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Classic Virtual Analog Phase Shifters

To create a virtual analog phaser, following closely the design of typical analog phasers, we must translate each first-order allpass to the digital domain. Working with the transfer function, we must map from $ s$ plane to the $ z$ plane. There are several ways to accomplish this goal [365]. However, in this case, an excellent choice is the bilinear transform (see §7.3.2), defined by

$\displaystyle s \;\leftarrow\; c\frac{z-1}{z+1} \protect$ (9.20)

where $ c$ is chosen to map one particular frequency to exactly where it belongs. In this case, $ c$ can be chosen for each section to map the break frequency of the section to exactly where it belongs on the digital frequency axis. The relation between analog frequency $ \omega_a$ and digital frequency $ \omega_d$ follows immediately from Eq.$ \,$ (8.20) as

\begin{eqnarray*}
j\omega_a &=& c\frac{e^{j\omega_d T}-1}{e^{j\omega_d T}+1}
\eqsp c\frac{e^{j\omega_d T/2}\left(e^{j\omega_d T/2}-e^{-j\omega_d T/2}\right)}{e^{j\omega_d T/2}\left(e^{j\omega_d T/2}+e^{-j\omega_d T/2}\right)}\\ [5pt]
&=& jc\frac{\sin(\omega_dT/2)}{\cos(\omega_dT/2)}
\eqsp jc\tan(\omega_dT/2).
\end{eqnarray*}

Thus, given a particular desired break-frequency $ \omega_a=\omega_d=\omega_b$ , we can set

$\displaystyle c \eqsp \omega_b\cot\left(\frac{\omega_bT}{2}\right).
$

Recall from Eq.$ \,$ (8.19) that the transfer function of the first-order analog allpass filter is given by

$\displaystyle H_a(s) \eqsp \frac{s-\omega_b}{s+\omega_b}
$

where $ \omega_b$ is the break frequency. Applying the general bilinear transformation Eq.$ \,$ (8.20) gives

$\displaystyle H_d(z) \eqsp H_a\left(c\frac{1-z^{-1}}{1+z^{-1}}\right)
\eqsp \frac{c\left(\frac{1-z^{-1}}{1+z^{-1}}\right) - \omega_b}{c\left(\frac{1-z^{-1}}{1+z^{-1}}\right) + \omega_b}\\
\eqsp \frac{p_d-z^{-1}}{1-p_dz^{-1}}
$

where we have denoted the pole of the digital allpass by

$\displaystyle p_d\isdefs \frac{c-\omega_b}{c+\omega_b}
\eqsp \frac{1-\tan(\omega_bT/2)}{1+\tan(\omega_bT/2)}
\;\approx\; \frac{1-\omega_bT/2}{1+\omega_bT/2}
\;\approx\; 1-\omega_bT.
$

Figure 8.25 shows the digital phaser response curves corresponding to the analog response curves in Fig.8.24. While the break frequencies are preserved by construction, the notches have moved slightly, although this is not visible from the plots. An overlay of the total phase of the analog and digital allpass chains is shown in Fig.8.26. We see that the phase responses of the analog and digital alpass chains diverge visibly only above 9 kHz. The analog phase response approaches zero in the limit as $ \omega_a\to\infty$ , while the digital phase response reaches zero at half the sampling rate, $ 10$ kHz in this case. This is a good example of when the bilinear transform performs very well.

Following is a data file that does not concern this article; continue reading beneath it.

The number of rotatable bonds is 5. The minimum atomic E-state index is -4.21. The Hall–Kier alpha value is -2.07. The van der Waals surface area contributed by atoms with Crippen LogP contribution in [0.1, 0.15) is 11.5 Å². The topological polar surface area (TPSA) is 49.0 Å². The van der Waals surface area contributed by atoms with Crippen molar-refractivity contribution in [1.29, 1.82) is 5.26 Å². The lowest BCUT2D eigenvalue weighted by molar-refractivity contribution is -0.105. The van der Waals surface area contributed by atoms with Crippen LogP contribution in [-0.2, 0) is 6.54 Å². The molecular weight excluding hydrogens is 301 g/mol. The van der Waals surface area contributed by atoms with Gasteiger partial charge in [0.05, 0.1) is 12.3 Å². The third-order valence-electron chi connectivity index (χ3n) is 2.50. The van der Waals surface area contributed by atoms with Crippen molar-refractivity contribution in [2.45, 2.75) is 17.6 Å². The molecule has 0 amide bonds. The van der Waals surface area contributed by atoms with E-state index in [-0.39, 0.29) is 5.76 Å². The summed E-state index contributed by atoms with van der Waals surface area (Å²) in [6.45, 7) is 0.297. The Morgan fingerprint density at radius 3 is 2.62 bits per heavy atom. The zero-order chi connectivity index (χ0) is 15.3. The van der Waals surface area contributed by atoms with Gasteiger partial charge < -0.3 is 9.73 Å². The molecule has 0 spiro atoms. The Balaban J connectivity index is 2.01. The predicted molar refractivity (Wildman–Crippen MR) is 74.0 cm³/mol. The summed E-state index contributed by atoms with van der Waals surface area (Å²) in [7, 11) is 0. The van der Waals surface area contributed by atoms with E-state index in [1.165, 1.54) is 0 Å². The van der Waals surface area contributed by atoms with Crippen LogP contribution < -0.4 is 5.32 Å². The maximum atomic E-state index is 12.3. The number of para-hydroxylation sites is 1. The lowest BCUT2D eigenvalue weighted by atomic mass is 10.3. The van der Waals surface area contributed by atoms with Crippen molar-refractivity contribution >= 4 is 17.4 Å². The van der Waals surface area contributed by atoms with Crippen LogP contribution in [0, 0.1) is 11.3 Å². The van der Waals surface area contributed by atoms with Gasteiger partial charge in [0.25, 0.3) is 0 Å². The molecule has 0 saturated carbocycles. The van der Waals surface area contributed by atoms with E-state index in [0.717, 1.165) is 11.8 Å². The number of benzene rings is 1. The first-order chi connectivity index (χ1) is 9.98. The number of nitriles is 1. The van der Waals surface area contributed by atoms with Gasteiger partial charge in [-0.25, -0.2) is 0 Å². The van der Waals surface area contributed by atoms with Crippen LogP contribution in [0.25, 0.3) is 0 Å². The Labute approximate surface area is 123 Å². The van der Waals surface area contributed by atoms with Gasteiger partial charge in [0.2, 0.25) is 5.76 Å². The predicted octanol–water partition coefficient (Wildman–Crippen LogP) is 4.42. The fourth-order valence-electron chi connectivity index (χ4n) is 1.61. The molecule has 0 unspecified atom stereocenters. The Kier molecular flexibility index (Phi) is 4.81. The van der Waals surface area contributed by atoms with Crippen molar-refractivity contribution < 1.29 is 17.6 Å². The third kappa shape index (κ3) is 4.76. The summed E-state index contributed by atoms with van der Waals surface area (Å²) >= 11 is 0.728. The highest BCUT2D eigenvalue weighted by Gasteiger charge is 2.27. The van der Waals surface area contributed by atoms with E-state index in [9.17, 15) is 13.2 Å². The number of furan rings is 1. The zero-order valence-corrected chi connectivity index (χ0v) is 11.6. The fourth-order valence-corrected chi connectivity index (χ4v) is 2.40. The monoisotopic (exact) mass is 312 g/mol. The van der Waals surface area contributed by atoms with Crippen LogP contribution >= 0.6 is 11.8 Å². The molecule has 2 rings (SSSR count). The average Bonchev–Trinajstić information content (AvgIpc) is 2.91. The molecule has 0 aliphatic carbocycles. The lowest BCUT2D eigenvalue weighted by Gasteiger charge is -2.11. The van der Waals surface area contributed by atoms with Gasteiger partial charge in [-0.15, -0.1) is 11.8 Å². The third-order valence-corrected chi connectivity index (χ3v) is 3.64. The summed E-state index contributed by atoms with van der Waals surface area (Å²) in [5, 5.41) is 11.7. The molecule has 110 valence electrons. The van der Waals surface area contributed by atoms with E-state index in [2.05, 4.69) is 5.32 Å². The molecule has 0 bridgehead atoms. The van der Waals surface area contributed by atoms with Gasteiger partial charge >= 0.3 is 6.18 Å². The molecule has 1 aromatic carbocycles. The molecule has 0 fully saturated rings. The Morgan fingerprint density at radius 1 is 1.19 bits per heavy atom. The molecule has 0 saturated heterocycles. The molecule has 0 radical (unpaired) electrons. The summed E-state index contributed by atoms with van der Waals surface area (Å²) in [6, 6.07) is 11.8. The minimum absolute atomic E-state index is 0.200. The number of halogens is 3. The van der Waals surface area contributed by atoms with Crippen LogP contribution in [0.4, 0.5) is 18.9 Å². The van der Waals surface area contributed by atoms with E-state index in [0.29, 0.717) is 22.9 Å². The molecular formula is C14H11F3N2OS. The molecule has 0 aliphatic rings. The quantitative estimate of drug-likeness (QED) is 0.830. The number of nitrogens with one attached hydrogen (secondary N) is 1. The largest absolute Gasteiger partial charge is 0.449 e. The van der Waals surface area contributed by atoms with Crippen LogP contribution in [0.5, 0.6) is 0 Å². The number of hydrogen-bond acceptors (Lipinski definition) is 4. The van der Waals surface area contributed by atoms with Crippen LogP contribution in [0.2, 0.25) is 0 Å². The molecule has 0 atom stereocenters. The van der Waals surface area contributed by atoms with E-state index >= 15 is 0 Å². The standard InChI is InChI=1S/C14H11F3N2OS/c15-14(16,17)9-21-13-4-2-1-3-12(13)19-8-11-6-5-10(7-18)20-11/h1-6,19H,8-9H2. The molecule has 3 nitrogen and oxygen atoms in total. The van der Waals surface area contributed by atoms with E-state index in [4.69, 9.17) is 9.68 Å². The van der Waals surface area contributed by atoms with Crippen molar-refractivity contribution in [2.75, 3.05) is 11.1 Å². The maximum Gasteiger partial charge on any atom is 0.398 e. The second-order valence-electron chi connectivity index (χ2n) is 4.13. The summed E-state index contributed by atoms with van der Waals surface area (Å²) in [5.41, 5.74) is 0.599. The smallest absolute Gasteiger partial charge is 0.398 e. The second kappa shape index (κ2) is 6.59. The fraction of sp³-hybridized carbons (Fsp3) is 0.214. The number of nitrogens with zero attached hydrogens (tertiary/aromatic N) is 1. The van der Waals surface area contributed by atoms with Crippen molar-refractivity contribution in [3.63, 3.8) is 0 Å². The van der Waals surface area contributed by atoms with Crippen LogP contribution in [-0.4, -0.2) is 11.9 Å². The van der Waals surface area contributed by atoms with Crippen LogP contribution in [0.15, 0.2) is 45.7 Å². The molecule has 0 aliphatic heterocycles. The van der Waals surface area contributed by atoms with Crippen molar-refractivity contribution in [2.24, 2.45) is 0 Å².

Figure 8.25: (a) Phase responses of first-order digital allpass sections with break frequencies at 100, 200, 400, and 800 Hz, with the sampling rate set to 20,000 Hz. (b) Corresponding phaser amplitude response.
\includegraphics[width=\twidth]{eps/phaser1d}

Figure 8.26: Phase response of four first-order allpass sections in series -- analog and digital cases overlaid.
\includegraphics[width=\twidth]{eps/phaser1ad}

In general, the bilinear transform works well to digitize feedforward analog structures in which the high-frequency warping is acceptable. When frequency warping is excessive, it can be alleviated by the use of oversampling; for example, the slight visible deviation in Fig.8.26 below 10 kHz can be largely eliminated by increasing the sampling rate by 15% or so. See the case of digitizing the Moog VCF for an example in which the presence of feedback in the analog circuit leads to a delay-free loop in the digitized system [481,479].


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``Physical Audio Signal Processing'', by Julius O. Smith III, W3K Publishing, 2010, ISBN 978-0-9745607-2-4.
Copyright © 2014-03-23 by Julius O. Smith III
Center for Computer Research in Music and Acoustics (CCRMA),   Stanford University
CCRMA